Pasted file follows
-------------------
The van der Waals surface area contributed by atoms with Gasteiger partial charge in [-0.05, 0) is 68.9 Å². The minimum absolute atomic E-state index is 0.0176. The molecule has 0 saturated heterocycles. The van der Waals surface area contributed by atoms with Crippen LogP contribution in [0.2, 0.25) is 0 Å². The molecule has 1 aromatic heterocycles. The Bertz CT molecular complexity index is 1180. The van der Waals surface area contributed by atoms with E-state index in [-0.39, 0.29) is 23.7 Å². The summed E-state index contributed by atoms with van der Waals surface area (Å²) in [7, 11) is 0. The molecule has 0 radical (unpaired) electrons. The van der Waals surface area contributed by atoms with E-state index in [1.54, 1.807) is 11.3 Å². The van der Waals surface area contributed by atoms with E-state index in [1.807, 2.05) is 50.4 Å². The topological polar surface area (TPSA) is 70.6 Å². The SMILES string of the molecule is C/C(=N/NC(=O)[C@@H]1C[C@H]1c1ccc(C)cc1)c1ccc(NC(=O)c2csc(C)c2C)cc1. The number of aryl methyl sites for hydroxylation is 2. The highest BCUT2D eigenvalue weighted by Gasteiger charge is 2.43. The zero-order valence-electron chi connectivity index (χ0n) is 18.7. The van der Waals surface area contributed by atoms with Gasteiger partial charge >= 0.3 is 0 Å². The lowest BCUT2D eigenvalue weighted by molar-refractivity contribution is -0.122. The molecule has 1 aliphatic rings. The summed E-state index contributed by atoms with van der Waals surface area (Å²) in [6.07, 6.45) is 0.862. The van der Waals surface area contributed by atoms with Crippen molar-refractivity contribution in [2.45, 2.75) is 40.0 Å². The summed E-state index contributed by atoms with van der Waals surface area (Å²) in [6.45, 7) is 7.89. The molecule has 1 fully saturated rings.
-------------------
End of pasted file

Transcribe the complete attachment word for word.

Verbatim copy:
The van der Waals surface area contributed by atoms with Gasteiger partial charge in [-0.05, 0) is 68.9 Å². The minimum absolute atomic E-state index is 0.0176. The molecule has 0 saturated heterocycles. The van der Waals surface area contributed by atoms with Crippen LogP contribution in [0.2, 0.25) is 0 Å². The molecule has 1 aromatic heterocycles. The Bertz CT molecular complexity index is 1180. The van der Waals surface area contributed by atoms with E-state index in [-0.39, 0.29) is 23.7 Å². The summed E-state index contributed by atoms with van der Waals surface area (Å²) in [7, 11) is 0. The molecule has 0 radical (unpaired) electrons. The van der Waals surface area contributed by atoms with E-state index in [1.54, 1.807) is 11.3 Å². The van der Waals surface area contributed by atoms with E-state index in [1.807, 2.05) is 50.4 Å². The topological polar surface area (TPSA) is 70.6 Å². The SMILES string of the molecule is C/C(=N/NC(=O)[C@@H]1C[C@H]1c1ccc(C)cc1)c1ccc(NC(=O)c2csc(C)c2C)cc1. The number of aryl methyl sites for hydroxylation is 2. The highest BCUT2D eigenvalue weighted by Gasteiger charge is 2.43. The zero-order valence-electron chi connectivity index (χ0n) is 18.7. The van der Waals surface area contributed by atoms with Gasteiger partial charge >= 0.3 is 0 Å². The lowest BCUT2D eigenvalue weighted by molar-refractivity contribution is -0.122. The molecule has 1 aliphatic rings. The summed E-state index contributed by atoms with van der Waals surface area (Å²) in [6.07, 6.45) is 0.862. The van der Waals surface area contributed by atoms with Crippen molar-refractivity contribution in [2.45, 2.75) is 40.0 Å². The summed E-state index contributed by atoms with van der Waals surface area (Å²) in [6.45, 7) is 7.89. The molecule has 1 fully saturated rings.